Stating a Claim Upon Which Relief Can Be Granted: Examining How the Development of Standards of Care and Changes in Public Policy Surrounding Public Education Potentially Validate Conditions for Educational Malpractice

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What if a student spent his or her entire primary and secondary education in the same public school system and that school system failed to assess the student's reading, writing and mathematic capabilities, allowed the student to pass from grade to grade and advance course levels with the knowledge that the student had not achieved either its completion or the necessary skills; assigned the student to classes in which the teachers were unqualified; and allowed the student to graduate from high school although the student could not read above the eighth grade level. These are the facts of Peter W. v. San Francisco Unified School District, 60 Cal. App. 3d 817 (1976), the case that sets the context for instructional educational malpractice as explained in this study.

 For over 30 years, public policy factors have hindered the courts from acknowledging an educator's legal duty towards students to provide an adequate education. Utilizing legal negligence as the theoretical framework, the purpose of this study is to use pre-existing document data to address the question of how the development of standards of care and changes in public policy surrounding public education have evolved since the 1976 Peter W. case potentially validating a negligence cause of action claiming instructional educational malpractice.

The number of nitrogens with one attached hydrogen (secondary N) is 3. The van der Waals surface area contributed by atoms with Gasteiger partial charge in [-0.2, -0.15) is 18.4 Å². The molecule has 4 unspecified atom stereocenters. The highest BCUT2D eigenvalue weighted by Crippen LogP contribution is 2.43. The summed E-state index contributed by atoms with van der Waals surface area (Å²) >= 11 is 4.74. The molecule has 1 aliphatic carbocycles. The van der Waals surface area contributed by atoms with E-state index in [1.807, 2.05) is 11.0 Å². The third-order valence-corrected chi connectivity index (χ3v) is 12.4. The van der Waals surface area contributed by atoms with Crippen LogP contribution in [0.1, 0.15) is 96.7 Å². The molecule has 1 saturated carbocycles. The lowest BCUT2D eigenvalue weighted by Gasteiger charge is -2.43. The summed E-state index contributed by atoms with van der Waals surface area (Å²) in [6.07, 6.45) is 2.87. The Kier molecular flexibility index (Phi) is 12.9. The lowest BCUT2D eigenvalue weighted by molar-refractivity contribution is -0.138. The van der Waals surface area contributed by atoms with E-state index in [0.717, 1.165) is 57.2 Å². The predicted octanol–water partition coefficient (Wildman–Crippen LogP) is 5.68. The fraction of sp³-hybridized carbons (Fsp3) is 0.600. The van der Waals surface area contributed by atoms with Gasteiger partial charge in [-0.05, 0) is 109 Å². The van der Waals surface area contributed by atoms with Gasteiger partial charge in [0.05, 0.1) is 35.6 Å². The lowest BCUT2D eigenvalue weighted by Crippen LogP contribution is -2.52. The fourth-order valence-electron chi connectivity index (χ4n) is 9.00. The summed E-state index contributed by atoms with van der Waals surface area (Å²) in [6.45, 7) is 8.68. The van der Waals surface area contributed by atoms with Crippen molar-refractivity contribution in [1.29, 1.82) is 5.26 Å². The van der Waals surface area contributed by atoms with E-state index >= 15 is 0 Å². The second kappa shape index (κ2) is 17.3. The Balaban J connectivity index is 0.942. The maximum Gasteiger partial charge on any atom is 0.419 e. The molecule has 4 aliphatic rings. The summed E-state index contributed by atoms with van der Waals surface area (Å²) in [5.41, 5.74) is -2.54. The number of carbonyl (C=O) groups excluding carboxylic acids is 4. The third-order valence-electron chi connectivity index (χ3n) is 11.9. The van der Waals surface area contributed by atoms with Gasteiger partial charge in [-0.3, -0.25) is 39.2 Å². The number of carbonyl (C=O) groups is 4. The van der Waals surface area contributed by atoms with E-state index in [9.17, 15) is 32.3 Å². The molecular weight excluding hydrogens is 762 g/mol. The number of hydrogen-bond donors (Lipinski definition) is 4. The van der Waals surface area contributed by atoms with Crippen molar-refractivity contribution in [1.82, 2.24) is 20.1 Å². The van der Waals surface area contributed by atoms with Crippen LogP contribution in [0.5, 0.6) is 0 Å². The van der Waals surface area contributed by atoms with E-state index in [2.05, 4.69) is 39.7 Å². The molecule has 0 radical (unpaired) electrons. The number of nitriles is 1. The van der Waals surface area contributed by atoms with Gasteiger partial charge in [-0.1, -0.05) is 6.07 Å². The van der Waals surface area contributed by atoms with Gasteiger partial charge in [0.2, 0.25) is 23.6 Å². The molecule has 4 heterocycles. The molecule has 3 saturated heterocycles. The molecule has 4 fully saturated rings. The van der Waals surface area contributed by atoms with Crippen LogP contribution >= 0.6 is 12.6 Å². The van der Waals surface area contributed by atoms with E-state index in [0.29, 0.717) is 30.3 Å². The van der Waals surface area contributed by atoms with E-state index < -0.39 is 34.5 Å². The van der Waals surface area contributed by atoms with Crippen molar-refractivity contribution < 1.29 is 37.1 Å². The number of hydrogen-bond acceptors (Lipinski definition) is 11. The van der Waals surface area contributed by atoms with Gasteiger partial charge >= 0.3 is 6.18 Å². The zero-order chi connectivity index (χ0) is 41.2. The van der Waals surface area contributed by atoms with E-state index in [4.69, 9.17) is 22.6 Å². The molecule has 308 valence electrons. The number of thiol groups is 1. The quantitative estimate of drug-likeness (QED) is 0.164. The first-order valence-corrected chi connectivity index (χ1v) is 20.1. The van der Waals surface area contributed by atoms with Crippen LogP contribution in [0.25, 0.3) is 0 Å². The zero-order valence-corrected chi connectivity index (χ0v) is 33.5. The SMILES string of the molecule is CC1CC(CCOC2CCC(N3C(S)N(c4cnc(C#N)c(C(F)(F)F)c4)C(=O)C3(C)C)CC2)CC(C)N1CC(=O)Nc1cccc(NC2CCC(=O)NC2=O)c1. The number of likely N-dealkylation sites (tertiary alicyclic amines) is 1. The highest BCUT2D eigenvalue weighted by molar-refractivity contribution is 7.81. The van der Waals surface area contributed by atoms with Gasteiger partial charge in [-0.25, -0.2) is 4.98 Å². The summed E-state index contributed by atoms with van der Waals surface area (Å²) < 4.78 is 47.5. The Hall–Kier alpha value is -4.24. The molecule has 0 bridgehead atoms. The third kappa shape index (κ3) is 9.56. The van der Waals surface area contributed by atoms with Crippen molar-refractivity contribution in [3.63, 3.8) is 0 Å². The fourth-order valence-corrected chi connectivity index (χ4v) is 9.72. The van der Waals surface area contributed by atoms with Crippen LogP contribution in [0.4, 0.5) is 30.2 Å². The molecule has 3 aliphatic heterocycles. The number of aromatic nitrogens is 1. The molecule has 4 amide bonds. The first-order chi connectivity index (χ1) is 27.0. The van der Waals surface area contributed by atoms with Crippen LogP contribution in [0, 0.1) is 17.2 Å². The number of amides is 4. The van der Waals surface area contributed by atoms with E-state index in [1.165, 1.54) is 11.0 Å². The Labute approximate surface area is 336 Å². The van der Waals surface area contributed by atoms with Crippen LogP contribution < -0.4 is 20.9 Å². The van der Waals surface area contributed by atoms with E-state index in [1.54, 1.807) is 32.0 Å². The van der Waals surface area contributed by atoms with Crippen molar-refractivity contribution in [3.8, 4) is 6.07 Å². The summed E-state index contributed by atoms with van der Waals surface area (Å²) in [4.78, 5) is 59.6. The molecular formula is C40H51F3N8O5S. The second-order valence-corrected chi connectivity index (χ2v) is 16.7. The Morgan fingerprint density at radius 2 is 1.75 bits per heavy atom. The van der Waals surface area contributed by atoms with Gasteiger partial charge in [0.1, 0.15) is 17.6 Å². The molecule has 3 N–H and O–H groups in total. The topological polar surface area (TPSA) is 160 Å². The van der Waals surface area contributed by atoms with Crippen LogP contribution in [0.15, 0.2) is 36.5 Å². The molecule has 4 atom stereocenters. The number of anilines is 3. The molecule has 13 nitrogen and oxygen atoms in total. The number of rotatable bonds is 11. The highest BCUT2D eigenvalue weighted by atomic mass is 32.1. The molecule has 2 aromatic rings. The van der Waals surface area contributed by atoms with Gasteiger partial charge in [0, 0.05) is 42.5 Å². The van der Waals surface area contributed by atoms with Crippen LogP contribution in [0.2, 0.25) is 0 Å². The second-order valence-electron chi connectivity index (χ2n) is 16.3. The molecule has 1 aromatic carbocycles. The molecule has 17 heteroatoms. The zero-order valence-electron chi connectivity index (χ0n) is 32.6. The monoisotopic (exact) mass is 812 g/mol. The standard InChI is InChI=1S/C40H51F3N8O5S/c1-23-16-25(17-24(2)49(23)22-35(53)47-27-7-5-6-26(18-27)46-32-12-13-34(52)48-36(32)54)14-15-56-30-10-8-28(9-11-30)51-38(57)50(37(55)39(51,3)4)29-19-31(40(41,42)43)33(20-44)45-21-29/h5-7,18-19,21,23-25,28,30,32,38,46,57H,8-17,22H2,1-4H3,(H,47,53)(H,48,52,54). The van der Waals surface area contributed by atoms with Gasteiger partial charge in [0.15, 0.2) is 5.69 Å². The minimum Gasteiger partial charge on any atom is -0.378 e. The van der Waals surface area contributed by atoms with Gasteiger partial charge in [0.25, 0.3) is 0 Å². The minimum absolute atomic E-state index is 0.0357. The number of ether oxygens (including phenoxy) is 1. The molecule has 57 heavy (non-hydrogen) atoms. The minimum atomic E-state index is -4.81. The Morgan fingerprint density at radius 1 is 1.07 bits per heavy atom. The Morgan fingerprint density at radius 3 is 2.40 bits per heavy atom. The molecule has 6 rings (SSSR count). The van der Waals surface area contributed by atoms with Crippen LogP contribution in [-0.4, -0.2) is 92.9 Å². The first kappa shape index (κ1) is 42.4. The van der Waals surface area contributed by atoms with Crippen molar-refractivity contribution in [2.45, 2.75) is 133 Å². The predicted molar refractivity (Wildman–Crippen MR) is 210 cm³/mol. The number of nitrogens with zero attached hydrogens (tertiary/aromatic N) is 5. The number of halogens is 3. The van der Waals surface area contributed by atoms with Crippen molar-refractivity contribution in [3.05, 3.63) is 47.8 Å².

An analytical research style of qualitative inquiry was used to identity and analyze key court cases to determine the extent to which educational malpractice has been pleaded before and rejected by the courts. From this process, public policy factors and arguments used by the courts to deny recognition of instructional educational malpractice were extracted. Literature and research in the field of education as it related to the public policy considerations identified by the courts and legal scholars was then examined to review the changes in education and the practice of teaching in public primary and secondary educational institutions. In addition to potentially identifying the legal duty of the classroom teacher, the study's findings places a spotlight on the K-20 partnership, access to higher education and the role of higher education in producing classroom teachers and ensuring the existence of an educated society.